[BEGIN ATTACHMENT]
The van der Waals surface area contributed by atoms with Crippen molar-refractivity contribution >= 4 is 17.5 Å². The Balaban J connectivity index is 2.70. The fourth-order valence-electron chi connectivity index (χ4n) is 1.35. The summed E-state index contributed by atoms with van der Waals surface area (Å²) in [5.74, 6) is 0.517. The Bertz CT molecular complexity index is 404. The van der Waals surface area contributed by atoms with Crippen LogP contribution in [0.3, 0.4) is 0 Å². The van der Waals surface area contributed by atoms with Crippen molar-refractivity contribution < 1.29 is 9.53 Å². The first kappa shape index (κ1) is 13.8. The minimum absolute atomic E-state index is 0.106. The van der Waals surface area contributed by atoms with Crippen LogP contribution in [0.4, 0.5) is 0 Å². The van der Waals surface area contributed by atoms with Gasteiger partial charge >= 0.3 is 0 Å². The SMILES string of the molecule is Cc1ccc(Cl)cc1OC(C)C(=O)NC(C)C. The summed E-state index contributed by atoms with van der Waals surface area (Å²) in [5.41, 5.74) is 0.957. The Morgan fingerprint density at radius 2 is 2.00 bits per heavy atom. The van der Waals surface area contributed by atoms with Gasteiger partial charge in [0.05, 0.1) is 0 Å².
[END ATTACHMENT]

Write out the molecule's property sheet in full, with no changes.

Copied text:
The van der Waals surface area contributed by atoms with Crippen molar-refractivity contribution >= 4 is 17.5 Å². The Balaban J connectivity index is 2.70. The fourth-order valence-electron chi connectivity index (χ4n) is 1.35. The summed E-state index contributed by atoms with van der Waals surface area (Å²) in [5.74, 6) is 0.517. The Bertz CT molecular complexity index is 404. The van der Waals surface area contributed by atoms with Crippen LogP contribution in [0.3, 0.4) is 0 Å². The van der Waals surface area contributed by atoms with Crippen molar-refractivity contribution < 1.29 is 9.53 Å². The first kappa shape index (κ1) is 13.8. The minimum absolute atomic E-state index is 0.106. The van der Waals surface area contributed by atoms with Crippen LogP contribution in [0.4, 0.5) is 0 Å². The van der Waals surface area contributed by atoms with Gasteiger partial charge >= 0.3 is 0 Å². The SMILES string of the molecule is Cc1ccc(Cl)cc1OC(C)C(=O)NC(C)C. The summed E-state index contributed by atoms with van der Waals surface area (Å²) in [5.41, 5.74) is 0.957. The Morgan fingerprint density at radius 2 is 2.00 bits per heavy atom. The van der Waals surface area contributed by atoms with Gasteiger partial charge in [0.05, 0.1) is 0 Å².